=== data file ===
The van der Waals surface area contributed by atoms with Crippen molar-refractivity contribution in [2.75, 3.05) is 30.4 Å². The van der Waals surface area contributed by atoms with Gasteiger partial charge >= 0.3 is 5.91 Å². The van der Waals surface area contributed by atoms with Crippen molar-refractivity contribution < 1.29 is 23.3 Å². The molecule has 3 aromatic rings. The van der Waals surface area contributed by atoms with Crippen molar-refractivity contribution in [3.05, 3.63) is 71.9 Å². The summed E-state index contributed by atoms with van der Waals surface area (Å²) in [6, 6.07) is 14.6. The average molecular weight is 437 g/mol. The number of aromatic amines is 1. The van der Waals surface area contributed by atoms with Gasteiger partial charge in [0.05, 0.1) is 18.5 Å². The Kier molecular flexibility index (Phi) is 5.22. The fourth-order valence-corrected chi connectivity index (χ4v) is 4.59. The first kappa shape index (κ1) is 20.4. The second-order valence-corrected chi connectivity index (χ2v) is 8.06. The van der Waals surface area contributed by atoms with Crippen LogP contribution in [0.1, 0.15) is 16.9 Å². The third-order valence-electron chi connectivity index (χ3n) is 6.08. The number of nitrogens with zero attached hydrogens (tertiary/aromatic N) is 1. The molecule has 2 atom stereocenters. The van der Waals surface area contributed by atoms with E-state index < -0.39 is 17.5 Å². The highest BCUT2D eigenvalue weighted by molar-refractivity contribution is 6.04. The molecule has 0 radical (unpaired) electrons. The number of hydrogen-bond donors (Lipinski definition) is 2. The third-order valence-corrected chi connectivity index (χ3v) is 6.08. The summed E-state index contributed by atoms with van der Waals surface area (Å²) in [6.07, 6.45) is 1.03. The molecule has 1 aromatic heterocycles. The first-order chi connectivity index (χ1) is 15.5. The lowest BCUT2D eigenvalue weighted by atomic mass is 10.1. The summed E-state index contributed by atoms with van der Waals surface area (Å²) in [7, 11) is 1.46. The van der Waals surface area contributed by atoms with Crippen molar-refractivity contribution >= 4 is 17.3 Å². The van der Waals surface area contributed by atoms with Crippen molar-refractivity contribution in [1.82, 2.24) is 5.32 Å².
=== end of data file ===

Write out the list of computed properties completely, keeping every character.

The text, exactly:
The van der Waals surface area contributed by atoms with Crippen molar-refractivity contribution in [2.75, 3.05) is 30.4 Å². The van der Waals surface area contributed by atoms with Gasteiger partial charge >= 0.3 is 5.91 Å². The van der Waals surface area contributed by atoms with Crippen molar-refractivity contribution < 1.29 is 23.3 Å². The molecule has 3 aromatic rings. The van der Waals surface area contributed by atoms with Crippen molar-refractivity contribution in [3.05, 3.63) is 71.9 Å². The summed E-state index contributed by atoms with van der Waals surface area (Å²) in [6, 6.07) is 14.6. The average molecular weight is 437 g/mol. The number of aromatic amines is 1. The van der Waals surface area contributed by atoms with Gasteiger partial charge in [0.05, 0.1) is 18.5 Å². The Kier molecular flexibility index (Phi) is 5.22. The fourth-order valence-corrected chi connectivity index (χ4v) is 4.59. The first kappa shape index (κ1) is 20.4. The second-order valence-corrected chi connectivity index (χ2v) is 8.06. The van der Waals surface area contributed by atoms with Crippen LogP contribution in [0.1, 0.15) is 16.9 Å². The third-order valence-electron chi connectivity index (χ3n) is 6.08. The number of nitrogens with zero attached hydrogens (tertiary/aromatic N) is 1. The molecule has 2 atom stereocenters. The van der Waals surface area contributed by atoms with E-state index < -0.39 is 17.5 Å². The highest BCUT2D eigenvalue weighted by molar-refractivity contribution is 6.04. The molecule has 0 radical (unpaired) electrons. The number of hydrogen-bond donors (Lipinski definition) is 2. The third-order valence-corrected chi connectivity index (χ3v) is 6.08. The summed E-state index contributed by atoms with van der Waals surface area (Å²) in [6.07, 6.45) is 1.03. The molecule has 1 aromatic heterocycles. The first-order chi connectivity index (χ1) is 15.5. The lowest BCUT2D eigenvalue weighted by atomic mass is 10.1. The summed E-state index contributed by atoms with van der Waals surface area (Å²) in [7, 11) is 1.46. The van der Waals surface area contributed by atoms with Crippen molar-refractivity contribution >= 4 is 17.3 Å². The van der Waals surface area contributed by atoms with Crippen molar-refractivity contribution in [1.82, 2.24) is 5.32 Å².